Obviously we don’t know when the weather will clear and people have summited from as early as 6th May (unusually early) through to the beginning of June (unusually late) with typical windows opening around 15th / 16th , 22nd / 23rd and 25th / 26th May. Not only are we at the mercy of the weather but we also need to make sure that all the logistics are in place and that folk are suitably well acclimatised.
The trek out can be anything from a leisurely 4 day stroll to a mad 2 day dash depending on how eager people are to get home and availability of flights. This is where Iswari, our agent, is very good and we have even flown out of Namche Bazaar for only US$350 per person rather than descending to wait in the queue at Lukla.
Once in Kathmandu Iswari and co will busy themselves looking in to bringing flights forward and we will enjoy the crazy sights and sounds of Kathmandu not to mention a few hearty meals and a milk shake.
Or a beer.
This is a really good trekking and acclimatisation itinerary that not only gets us off the beaten track but also means that we arrive at Base Camp fit, healthy, really well acclimatised, trained up and ready to go. We make a very smooth transition from fun trekking mode to fun, but serious, expedition mode and as a result of the 3 week trek we can spend less time in the Khumbu Icefall.
As ever, if you have any questions then don’t hesitate to ask.
Yours – Tim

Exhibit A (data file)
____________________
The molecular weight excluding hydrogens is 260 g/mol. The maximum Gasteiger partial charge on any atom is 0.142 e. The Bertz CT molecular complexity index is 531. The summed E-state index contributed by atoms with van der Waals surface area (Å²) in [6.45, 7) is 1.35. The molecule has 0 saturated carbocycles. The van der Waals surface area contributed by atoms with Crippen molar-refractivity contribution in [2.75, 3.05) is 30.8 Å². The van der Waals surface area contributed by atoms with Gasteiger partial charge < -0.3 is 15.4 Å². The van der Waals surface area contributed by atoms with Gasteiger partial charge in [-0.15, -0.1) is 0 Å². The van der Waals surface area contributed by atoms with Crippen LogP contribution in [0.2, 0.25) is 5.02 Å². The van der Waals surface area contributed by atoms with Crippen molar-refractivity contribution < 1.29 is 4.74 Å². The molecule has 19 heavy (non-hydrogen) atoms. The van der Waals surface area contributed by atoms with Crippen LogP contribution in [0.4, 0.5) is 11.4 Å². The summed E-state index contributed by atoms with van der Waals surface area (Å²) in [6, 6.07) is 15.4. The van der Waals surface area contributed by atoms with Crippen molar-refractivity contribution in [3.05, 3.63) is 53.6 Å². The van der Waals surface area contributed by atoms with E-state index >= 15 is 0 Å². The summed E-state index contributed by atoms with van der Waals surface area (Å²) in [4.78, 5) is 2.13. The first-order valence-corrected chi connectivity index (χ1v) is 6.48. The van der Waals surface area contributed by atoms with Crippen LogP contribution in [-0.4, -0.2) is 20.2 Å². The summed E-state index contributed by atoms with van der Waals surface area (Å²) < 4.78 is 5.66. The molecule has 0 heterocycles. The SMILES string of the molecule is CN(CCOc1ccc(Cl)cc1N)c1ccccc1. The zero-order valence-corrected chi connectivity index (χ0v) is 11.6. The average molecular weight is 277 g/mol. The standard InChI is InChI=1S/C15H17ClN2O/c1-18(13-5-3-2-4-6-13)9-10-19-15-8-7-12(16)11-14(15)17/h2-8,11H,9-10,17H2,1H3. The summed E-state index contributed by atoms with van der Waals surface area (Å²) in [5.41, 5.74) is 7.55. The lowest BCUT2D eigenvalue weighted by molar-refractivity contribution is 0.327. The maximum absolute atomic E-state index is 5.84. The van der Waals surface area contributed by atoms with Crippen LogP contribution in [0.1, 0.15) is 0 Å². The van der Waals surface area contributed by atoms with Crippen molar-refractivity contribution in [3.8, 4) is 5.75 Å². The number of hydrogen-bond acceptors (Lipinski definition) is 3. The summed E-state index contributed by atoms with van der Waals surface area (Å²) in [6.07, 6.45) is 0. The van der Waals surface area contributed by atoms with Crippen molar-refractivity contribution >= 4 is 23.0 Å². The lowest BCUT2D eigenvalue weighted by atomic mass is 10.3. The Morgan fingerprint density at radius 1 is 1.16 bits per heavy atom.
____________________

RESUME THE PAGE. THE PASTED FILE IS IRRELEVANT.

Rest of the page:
Tim is a seasoned mountaineer and has been around the Nepalese hills for many years. I joined him for Lhotse (my first 8000er), another Lhotse climber and a group of Everest climbers - his overall largest group yet. Both guide and base camp infrastructure appeared stretched by the numbers and requirement to coordinate two different summits as well as stronger & weaker climbers. Looking back, I feel there were significant safety risks that could have been avoided and consequently would not recommend to climb with this outfit despite making the summit (and back). I summarise key points below. Detailed blog on www.rocketontour.com/Lhotse. Some stuff I liked ... - The extended trek into base camp was enjoyable and helped acclimatisation - The preparation re medical self-help on the hill was well prepared - His team selection was decent in our case ie. I felt we had on average more qualified climbers in our team than other teams - Camp facilities were decent (for the price) and food sufficient though there is room to improve quality Some of things I didn't like ... - Get used to not getting straight answers, even for the smallest of things. It was upsetting for literally all members of the expedition. I found more answers during a conversation with a neighbouring, Nepali run expedition team. on the flip side, expect disparaging remarks about Nepali government, other teams, etc. - Guide prioritised his own (early) Everest summit over client interests leaving us stranded without comms, weather updates (base camp was dysfunctional while he was on summit bid) and with a guide that post summit needed recovery first (plus wasted his one-time license ruling out another bid with clients) - Guide never actually summited Lhotse so can't tell much about conditions above camp 4 other than what you can read online. The sherpa I had likewise never submitted Lhotse and at one Everest summit was the most junior available (see next point for priorities) - Lhotse summit was completely secondary to Everest efforts. I would have missed my summit bid if it wasn't for other climbers going up. Tim missed to spot the Lhotse window having just Everest in mind. - Corners cut on weather forecasts. All borrowed (or listened in on their radio chatter) from other teams which was suboptimal when higher on the mountain. Communication was poor to non existent in Lhotse camp 4 meaning we left for summit bid with uncertain / outdated info. Happened to me and the other Lhotse climber. - Better not get checked! Plenty of expedition gear undeclared to authorities (to avoid fees) such as radios, SAT phone, etc. - No client radio, just for sherpa. Not great as my sherpa was taken away from me, against agreed terms re sherpa support, and diverted to other tasks. Left me in a critical position coming down from C4 to C2 - my guide was unaware of my problems until I told him in base camp 2 days later.